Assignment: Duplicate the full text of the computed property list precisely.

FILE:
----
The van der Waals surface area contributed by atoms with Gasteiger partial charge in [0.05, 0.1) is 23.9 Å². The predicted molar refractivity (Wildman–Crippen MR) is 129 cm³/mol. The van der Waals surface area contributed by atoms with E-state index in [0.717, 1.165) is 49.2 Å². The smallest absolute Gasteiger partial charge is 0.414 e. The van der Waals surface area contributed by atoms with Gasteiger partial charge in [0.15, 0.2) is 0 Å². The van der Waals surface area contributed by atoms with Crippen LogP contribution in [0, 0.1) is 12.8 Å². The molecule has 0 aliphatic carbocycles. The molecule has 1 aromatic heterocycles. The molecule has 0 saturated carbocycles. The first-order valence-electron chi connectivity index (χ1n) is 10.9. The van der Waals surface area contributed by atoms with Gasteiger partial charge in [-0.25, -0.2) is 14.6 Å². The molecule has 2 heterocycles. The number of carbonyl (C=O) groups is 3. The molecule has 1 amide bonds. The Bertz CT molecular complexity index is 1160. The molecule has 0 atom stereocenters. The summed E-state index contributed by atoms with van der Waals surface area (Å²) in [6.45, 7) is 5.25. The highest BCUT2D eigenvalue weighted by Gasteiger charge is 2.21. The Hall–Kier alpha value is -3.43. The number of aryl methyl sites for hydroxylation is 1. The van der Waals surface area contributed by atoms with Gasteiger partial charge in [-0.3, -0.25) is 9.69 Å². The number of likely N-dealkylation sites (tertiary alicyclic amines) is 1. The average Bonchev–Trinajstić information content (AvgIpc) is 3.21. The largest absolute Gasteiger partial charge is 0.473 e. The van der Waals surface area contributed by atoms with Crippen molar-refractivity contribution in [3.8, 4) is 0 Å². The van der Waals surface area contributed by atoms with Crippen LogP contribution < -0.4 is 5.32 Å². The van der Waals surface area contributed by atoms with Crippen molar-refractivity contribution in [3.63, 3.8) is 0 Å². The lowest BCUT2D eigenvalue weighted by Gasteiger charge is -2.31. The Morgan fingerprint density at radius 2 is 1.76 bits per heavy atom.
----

The van der Waals surface area contributed by atoms with Gasteiger partial charge in [0.05, 0.1) is 23.9 Å². The predicted molar refractivity (Wildman–Crippen MR) is 129 cm³/mol. The van der Waals surface area contributed by atoms with E-state index in [0.717, 1.165) is 49.2 Å². The smallest absolute Gasteiger partial charge is 0.414 e. The van der Waals surface area contributed by atoms with Gasteiger partial charge in [0.15, 0.2) is 0 Å². The van der Waals surface area contributed by atoms with Crippen LogP contribution in [0, 0.1) is 12.8 Å². The molecule has 0 aliphatic carbocycles. The molecule has 1 aromatic heterocycles. The molecule has 0 saturated carbocycles. The first-order valence-electron chi connectivity index (χ1n) is 10.9. The van der Waals surface area contributed by atoms with Gasteiger partial charge in [-0.25, -0.2) is 14.6 Å². The molecule has 2 heterocycles. The number of carbonyl (C=O) groups is 3. The molecule has 1 amide bonds. The Bertz CT molecular complexity index is 1160. The molecule has 0 atom stereocenters. The summed E-state index contributed by atoms with van der Waals surface area (Å²) in [6.45, 7) is 5.25. The highest BCUT2D eigenvalue weighted by Gasteiger charge is 2.21. The Hall–Kier alpha value is -3.43. The number of aryl methyl sites for hydroxylation is 1. The van der Waals surface area contributed by atoms with Gasteiger partial charge in [-0.3, -0.25) is 9.69 Å². The number of likely N-dealkylation sites (tertiary alicyclic amines) is 1. The average Bonchev–Trinajstić information content (AvgIpc) is 3.21. The largest absolute Gasteiger partial charge is 0.473 e. The van der Waals surface area contributed by atoms with Crippen molar-refractivity contribution in [3.8, 4) is 0 Å². The van der Waals surface area contributed by atoms with Crippen LogP contribution < -0.4 is 5.32 Å². The van der Waals surface area contributed by atoms with Crippen molar-refractivity contribution in [3.63, 3.8) is 0 Å². The lowest BCUT2D eigenvalue weighted by Gasteiger charge is -2.31. The Morgan fingerprint density at radius 2 is 1.76 bits per heavy atom.